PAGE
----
I am supposed to have a professional interest in things economics, but that interest can sometimes be like pushing on a piece of string–it goes nowhere. When big economic institutions like the IMF and World Bank think about what may ail or aid smallish economies (not to be confused with the physical size of a country or territory), such as those in Africa or regions like the Caribbean, those thoughts can matter a lot to decision makers in those countries. But, when it comes to thinking about the bigger economies–let’s call them the G7 or the major shareholders of the institutions–those thoughts are like the wind that does not pass through the tree during the height of summer in Washington. It hardly makes a leaf rustle. I would have recommended that they take the summer off and have a good vacation, or focus on ways to help other countries. It’s not that they do not have views that may count, it’s just that views or otherwise, the US and most G7 countries will do what they see is right for them, not what the international financial institutions see as right.
Most of the world’s major developed economies have been trying to raise their heads out of the worst recession in decades. It was not another worldwide depression. Countries in Asia and the Pacific region have done much better than those in North America and Europe, many never seeing negative growth, and they have rebounded strongly. For a while, it seemed that all the stimulus pumped into their respective economies by governments in Europe and North America loosening fiscal policies and central banks being more accommodating in their monetary policies was doing something to start help the desired green shoots grow. But, some who had concerns that any recovery would be uneven and perhaps short-lived, were never so convinced that these boosts would do the trick. They talked about the shape of the recovery being more like an L than a U or a V. They had concerns about a double dip recession, and worried that some nations would withdraw stimulus too soon. Neither side really seemed to have the game won, as the US economy registered strong growth coming out of 2009 and into 2010, and Europe began to see signs of slower but nonetheless positive growth. Financial markets also seemed to share that indecision as indices such as the Standard and Poor’s 500 moved from lows in March 2009, to highs in late April 2010, but then decided to take a pause or even reconsider, as they moved down in early July and now in August cannot seem to decide if they are coming or going (see chart)
When the US Federal Reserve Open Market Committee had its monthly meeting this week, it took on a major dramatic role. Enough signals had been given by central bank officials in the past weeks that their outlook for the US economy was going to be downgraded, and signs of economic faltering were there in not-fast-enough growth in private sector jobs to offset losses of permanent and temporary government jobs. So, when the Fed decided to keep its balance sheet unchanged rather than let it shrink naturally over the coming months, it seemed clear that the risk of double dip was there. So, no ice cream yet, and the Fed hoped no “I scream” either. US markets first reacted in a way that suggested that all would be well, but then reality kicked in as Asia and Europe and then the US markets saw that this really meant that things were more dire than perhaps they wanted to admit. Stock markets sold off hard since Tuesday, especially yesterday, and the US dollar, which had been on the ropes since early June, got a huge kick up the rear. Those currencies from countries which people somehow thought represented a better prospect than the US–Europe and the UK–got the shock of their lives when it was clear that not only were they already anemic in their recovery, but with a weaker US outlook they would not be getting much trickle down or direct infusion. The Bank of England in their inflation report made that clear enough, if it was not already ringing in the ears of currency traders. So, instead of topping 1.60 to the US dollar, the pound sterling headed back toward 1.55. The Euro, much beleaguered earlier in the year by the debt woes of Greece and its so-called PIIGs (Portugal, Ireland, Italy, Spain, and Greece), and trying to muscle up toward 1.34 to the US dollar from lows around 1.19 in early June, got a sudden blast of freezing air instead of balmy summer breeze. Today, it’s looking 1.28 in the face, and “Mirror, mirror on the wall…?” will not get a favourable answer about who is fairest of all.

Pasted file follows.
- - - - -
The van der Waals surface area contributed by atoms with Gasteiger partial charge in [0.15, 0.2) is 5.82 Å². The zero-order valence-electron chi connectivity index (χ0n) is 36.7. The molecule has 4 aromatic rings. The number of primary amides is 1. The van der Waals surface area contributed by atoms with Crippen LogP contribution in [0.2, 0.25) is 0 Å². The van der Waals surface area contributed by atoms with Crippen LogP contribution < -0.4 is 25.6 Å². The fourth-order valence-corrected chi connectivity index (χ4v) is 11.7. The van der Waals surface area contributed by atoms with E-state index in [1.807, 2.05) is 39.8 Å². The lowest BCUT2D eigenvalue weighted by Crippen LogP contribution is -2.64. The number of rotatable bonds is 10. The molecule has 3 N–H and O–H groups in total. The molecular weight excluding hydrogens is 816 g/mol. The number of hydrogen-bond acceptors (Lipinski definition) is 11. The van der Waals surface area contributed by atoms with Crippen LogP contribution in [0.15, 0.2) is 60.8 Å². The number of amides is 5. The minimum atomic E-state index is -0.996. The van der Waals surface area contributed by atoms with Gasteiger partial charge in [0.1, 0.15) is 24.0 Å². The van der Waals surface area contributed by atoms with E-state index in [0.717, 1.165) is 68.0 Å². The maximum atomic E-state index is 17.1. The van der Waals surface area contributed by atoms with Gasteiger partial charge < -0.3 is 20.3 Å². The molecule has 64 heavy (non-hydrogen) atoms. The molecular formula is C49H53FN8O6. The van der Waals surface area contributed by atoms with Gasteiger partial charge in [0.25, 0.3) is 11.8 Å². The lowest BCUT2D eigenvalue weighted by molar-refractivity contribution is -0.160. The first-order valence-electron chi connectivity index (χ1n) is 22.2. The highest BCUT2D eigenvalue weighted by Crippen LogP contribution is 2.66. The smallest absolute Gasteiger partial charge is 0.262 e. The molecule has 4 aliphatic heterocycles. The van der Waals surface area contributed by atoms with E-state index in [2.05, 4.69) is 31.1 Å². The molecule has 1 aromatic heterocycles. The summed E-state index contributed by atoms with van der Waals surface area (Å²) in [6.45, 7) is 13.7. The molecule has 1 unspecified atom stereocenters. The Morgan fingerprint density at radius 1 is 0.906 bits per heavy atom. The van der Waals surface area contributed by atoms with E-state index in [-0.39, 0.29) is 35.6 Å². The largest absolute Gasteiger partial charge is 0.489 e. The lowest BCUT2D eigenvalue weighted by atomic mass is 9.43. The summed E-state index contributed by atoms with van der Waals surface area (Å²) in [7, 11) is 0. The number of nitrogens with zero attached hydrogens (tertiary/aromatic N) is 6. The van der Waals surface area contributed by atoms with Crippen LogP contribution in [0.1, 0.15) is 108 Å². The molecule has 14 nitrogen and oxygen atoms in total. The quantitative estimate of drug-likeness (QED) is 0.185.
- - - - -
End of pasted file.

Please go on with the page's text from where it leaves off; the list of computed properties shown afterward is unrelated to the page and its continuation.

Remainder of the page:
I’m in the bears camp regarding where economic trends will go in the near term. Today, the US weekly initial jobless data printed another ‘unexpected’ rise to 485,000 (rather than an expected 465,000, see Bloomberg report), and housing foreclosures appear to be continuing at a worry rate: these were up 3.6% from the month before but down 9.7% from 12 months earlier (see CNN report). I may not follow those who see double dip, but I see a long drawn out road to recovery. Am I prepared to put my money where my mouth is? Yes, for the foreseeable future.